From the Construct Ireland archives


Welcome to the archive of Construct Ireland, the award-winning Irish green building magazine which spawned Passive House Plus. The feature articles in these archives span from 2003 to 2011, including case studies on hundreds of Irish sustainable buildings and dozens of investigative pieces on everything from green design and building methods, to the economic arguments for low energy construction. While these articles appeared in an Irish publication, the vast majority of the content is relevant to our new audience in the UK and further afield. That said, readers from some regions should take care when reading some of the design advice - lots of south facing glazing in New Zealand may not be the wisest choice, for instance. Dip in, and enjoy!

The Potential of Renewable Energy

Bernd Reinhard, Deputy Executive Director of the GICIC outlines the potential that fast emerging renewable technologies possess to revolutionise Ireland’s energy supply, from wind power’s capacity on a national level, to the benefits the likes of solar and geothermal can offer proactive homeowners
The German-Irish Chamber of Industry and Commerce (GICIC) has just completed a study titled “The Potential of Renewable Energy in Ireland”.
Based on the study’s findings, Bernd Reinhard, Deputy Executive Director of the GICIC outlines the potential that fast emerging renewable technologies possess to revolutionise Ireland’s energy supply, from wind power’s capacity on a national level, to the benefits the likes of solar and geothermal can offer proactive homeowners

Dead Cert

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Everyone agrees that the standard of building materials must be maintained but is localised technical certification resulting in a death of innovative and environmentally friendly building products and systems reaching the Irish market? Construct Ireland's Jason Walsh & Jeff Colley investigate.

Log House Renovation

Log House Renovation
A log bungalow in rural Meath has been extended and given a total energy upgrade – and wood is at the heart of the renovation, with a timber frame extension and external insulation system along with a fresh log finish.
Words: Lenny Antonelli

Force of Habit

Limerick convent keeps faith in green design
Two years ago Construct Ireland ran a case study on Mater Orchard, a Mercy Sisters convent building that successfully balanced cutting edge technologies with pragmatic green design. Such was the success of that building, its architects were commissioned by Mercy Sisters in Limerick to repeat the feat. John Hearne visited the freshly completed building to find out how they fared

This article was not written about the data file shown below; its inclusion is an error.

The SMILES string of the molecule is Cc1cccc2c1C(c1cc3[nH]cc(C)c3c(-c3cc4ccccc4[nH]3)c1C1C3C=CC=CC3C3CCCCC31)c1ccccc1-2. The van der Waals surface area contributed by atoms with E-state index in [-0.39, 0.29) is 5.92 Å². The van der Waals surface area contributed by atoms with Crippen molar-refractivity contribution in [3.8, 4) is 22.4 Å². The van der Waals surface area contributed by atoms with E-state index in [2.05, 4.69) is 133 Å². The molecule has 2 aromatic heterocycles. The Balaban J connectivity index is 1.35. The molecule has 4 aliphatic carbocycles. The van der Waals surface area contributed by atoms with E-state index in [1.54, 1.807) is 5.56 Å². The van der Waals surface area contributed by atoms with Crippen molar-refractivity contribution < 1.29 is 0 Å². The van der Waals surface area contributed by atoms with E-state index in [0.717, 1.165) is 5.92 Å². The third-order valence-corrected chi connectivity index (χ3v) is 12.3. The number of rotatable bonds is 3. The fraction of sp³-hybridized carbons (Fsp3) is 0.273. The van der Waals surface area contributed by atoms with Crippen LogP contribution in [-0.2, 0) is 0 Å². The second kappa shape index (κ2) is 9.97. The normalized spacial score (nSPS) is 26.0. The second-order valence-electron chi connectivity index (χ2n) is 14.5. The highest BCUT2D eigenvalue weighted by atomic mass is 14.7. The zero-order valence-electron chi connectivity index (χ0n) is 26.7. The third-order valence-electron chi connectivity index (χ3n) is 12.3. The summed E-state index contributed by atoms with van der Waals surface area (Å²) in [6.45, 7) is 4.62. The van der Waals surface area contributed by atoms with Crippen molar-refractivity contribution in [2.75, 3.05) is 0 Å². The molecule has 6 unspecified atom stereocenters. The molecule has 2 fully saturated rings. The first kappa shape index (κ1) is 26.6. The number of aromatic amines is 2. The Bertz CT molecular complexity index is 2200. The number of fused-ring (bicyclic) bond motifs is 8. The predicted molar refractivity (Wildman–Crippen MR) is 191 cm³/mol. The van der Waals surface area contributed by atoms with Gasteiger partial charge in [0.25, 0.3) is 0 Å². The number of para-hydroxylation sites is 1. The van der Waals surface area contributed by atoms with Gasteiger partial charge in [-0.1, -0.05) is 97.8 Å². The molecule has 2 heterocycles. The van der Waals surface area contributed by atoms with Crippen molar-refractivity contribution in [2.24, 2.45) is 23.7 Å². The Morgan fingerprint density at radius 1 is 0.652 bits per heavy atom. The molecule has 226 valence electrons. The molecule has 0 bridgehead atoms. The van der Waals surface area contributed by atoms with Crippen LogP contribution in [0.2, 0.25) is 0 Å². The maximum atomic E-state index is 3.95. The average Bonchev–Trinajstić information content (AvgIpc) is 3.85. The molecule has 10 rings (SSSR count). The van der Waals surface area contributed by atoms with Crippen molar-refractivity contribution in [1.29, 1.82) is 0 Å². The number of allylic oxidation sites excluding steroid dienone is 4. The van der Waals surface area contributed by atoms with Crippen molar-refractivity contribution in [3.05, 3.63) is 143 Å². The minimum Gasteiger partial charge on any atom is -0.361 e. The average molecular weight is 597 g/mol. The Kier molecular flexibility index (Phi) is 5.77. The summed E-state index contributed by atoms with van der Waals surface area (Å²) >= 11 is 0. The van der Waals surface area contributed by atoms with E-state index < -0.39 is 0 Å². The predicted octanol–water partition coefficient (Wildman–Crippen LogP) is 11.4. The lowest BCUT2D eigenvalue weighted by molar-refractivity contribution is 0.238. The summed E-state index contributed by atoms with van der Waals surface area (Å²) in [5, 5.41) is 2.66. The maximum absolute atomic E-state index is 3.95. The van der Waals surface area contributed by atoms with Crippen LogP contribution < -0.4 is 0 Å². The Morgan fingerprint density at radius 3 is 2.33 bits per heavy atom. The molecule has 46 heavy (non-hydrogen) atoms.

Climate control

Why Copenhagen talks are unlikely to prevent climate change crisis
As fears grow amongst climate scientists that the world may be close to reaching a tipping point leading to runaway global warming, there’s a growing recognition that the forthcoming UN climate conference in Copenhagen must deliver dramatic and binding targets to cut carbon. According to Richard Douthwaite, the talks are unlikely to deliver sufficiently meaningful action.

Power to the people

Power to the people
The ESB's Home Insulation Scheme aimed to upgrade the homes of 1,000 pensioners on fuel allowance last year - it ended up reaching almost three times that number, reducing carbon emissions and improving the lives of many. Lenny Antonelli found out more.

Hempcrete retreat

Hempcrete
No matter how energy efficient a building method is, constructing a house from scratch will always cause some damage to the environment - but what if a building material could absorb more carbon than it causes to be released over its life cycle? Lenny Antonelli visits a hempcrete house in Co. Down that seeks to trial this innovative method of building

Rosslare passive scheme

Rosslare passive house scheme
A new development at Grange Lough, Rosslare, reveals that passive houses can be made Irish – both in terms of what they’re built with, and how they look.

The Lay of the land

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The unprecedented development seen in Ireland in the Celtic Tiger years was fueled by the availability of cheap, abundant fossil energy. As the boom ends, the state is attempting to boost the economy with investment in larger than ever infrastructural projects which will not benefit many of the tax payers who are funding them, and crucially don’t recognize the extent to which peak oil production will affect their viability, as Richard Douthwaite reveals.

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